“Parent Advocacy Network’s SPAN’S IEP Meeting Checklist for Parents provides an outline of how to prepare and what to expect at the IEP meeting. You may wish to review this checklist prior to starting your IEP meeting; you may wish to send a copy to your team prior to the meeting so they can use it to prepare. As you go through your IEP meeting, check to make sure that each of the issues on the checklist is addressed by your team. If it is not addressed, ask your team to discuss it.”
Calling All Transition Teams in NYS! Do you know a young adult with hearing & vision loss between the ages of 14 – 21? The Interdisciplinary Transition Team Initiative (ITTI) is an academic year-long transition planning initiative that incorporates evidence based practices for young adults who have combined hearing and vision loss between the ages of 14-21, their families and educational team members.
The overall purpose of the ITTI is to bring interdisciplinary team members together to identify and support the goals of a young adult who is deaf-blind. Once transition teams have been established they will participate in two face-to-face sessions and monthly web meetings over the 2014-2015 school year. These monthly sessions are supplemented with transition planning activities. The teams are provided with guiding principles and practical tools that have proven successful for transition-age young adults who are deaf-blind. Staff from the New York Deaf-Blind Collaborative will provide on-going support throughout the initiative.
WHO IS ELIGIBLE?
- Young adults who are deaf-blind (combined hearing & vision loss)
- Between the ages of 14-21
- Resides in New York State
- Young adult who is deaf-blind
- Commitment from transition team & support from administration
- Family participation
- Attendance at two face-to-face meetings (1 in Fall 2014, 1 in Spring 2015)
- Participation in monthly web meetings
- Completion of transition planning activities
- Local travel
The ITTI kicks-off September 2014! For more information or to register your team please contact:
*If you live outside of NYS but are interested in participating, please contact us and we will connect you with your respective state deaf-blind project.
You may have heard about something called an Individualized Learning Plan ILP. Maybe you’ve even got one! If you do have one, you have a choice: 1 Start it and treat it like any other assignment, or 2 KICKSTART it into an experience that empowers you to take charge of your future.This guide can help you KICKSTART your ILP by answering these five key questions:What exactly is an ILP?What are some examples of ILP activities?Why does an ILP matter?Can an ILP really help me?How do I KICKSTART my ILP?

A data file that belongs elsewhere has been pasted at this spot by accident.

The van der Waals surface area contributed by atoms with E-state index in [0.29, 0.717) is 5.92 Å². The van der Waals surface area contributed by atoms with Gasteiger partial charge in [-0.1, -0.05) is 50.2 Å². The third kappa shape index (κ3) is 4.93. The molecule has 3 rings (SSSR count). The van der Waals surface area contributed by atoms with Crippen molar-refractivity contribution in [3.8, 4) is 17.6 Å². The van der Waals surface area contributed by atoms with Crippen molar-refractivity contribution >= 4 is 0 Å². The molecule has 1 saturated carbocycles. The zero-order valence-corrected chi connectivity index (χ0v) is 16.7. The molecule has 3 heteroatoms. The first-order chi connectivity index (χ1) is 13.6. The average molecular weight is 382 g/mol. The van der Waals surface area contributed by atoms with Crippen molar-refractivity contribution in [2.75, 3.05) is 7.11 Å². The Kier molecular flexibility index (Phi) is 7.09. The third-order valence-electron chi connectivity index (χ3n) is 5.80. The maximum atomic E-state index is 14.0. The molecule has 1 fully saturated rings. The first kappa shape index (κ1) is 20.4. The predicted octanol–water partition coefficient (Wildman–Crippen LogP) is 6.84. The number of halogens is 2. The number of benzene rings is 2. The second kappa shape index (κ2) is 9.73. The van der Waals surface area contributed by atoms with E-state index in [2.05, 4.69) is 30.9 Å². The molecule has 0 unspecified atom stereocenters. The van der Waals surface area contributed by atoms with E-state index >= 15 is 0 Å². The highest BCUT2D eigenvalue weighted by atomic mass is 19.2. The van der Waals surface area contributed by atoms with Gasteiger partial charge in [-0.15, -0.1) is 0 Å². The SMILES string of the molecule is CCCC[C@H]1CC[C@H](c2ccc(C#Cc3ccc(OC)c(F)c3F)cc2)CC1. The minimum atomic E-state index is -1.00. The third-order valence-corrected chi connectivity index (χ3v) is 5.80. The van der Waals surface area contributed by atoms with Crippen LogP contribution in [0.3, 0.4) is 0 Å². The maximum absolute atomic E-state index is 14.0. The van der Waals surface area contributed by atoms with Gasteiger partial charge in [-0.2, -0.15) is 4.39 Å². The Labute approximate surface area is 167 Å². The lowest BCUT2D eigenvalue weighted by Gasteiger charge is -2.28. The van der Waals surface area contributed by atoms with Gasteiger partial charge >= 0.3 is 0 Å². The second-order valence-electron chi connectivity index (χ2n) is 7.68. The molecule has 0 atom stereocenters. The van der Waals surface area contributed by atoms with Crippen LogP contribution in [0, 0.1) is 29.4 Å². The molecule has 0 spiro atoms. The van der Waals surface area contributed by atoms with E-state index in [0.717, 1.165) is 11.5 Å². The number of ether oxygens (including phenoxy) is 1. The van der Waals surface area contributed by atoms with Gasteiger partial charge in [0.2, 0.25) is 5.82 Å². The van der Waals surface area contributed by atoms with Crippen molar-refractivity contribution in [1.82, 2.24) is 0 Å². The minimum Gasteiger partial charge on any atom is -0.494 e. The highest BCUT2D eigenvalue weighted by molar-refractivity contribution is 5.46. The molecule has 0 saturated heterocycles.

From The Advocacy Center: Parents as Transition Helpers (PATH) is a four part series which will provide information to help students with disabilities and their families plan and prepare for life after high school. Topics to be covered include:
Session 1 ~ May 6 ~ 12:00-1:00pm
~ Developing a Vision
~ Getting and Keeping the First Job
Session 2 – May 13 ~ 12:00-1:00pm
~ Pathways to Graduation – Understanding Diploma and Credential Options
Session 3 – May 20 ~ 12:00-1:00pm
~ Transition on the IEP
Session 4 – May 27 ~ 12:00-1:00pm
~ Overview of Services and Eligibility for the Office for People with Developmental Disabilities (OPWDD)
~ Overview of 17 A Guardianship for Individuals with Developmental Disabilities
This series is being presented online only.
Use this link to register for the entire series:
Presented by: The Advocacy Center and LDA Life and Learning Services, in collaboration with Future Care Planning Services, and Midwest Regional Special Education Technical Assistance Support Center (RSE-TASC).
From Edutopia: “Most high school students are making financial choices now. Many shop, have jobs, pay bills, are eligible for tax refunds if they file, have accounts at financial institutions, make car payments, pay car insurance — and most importantly, college-bound students are preparing to make a student debt choice. Financial literacy lessons help these kids grapple with the adult choices they already face as teenagers.” Read more…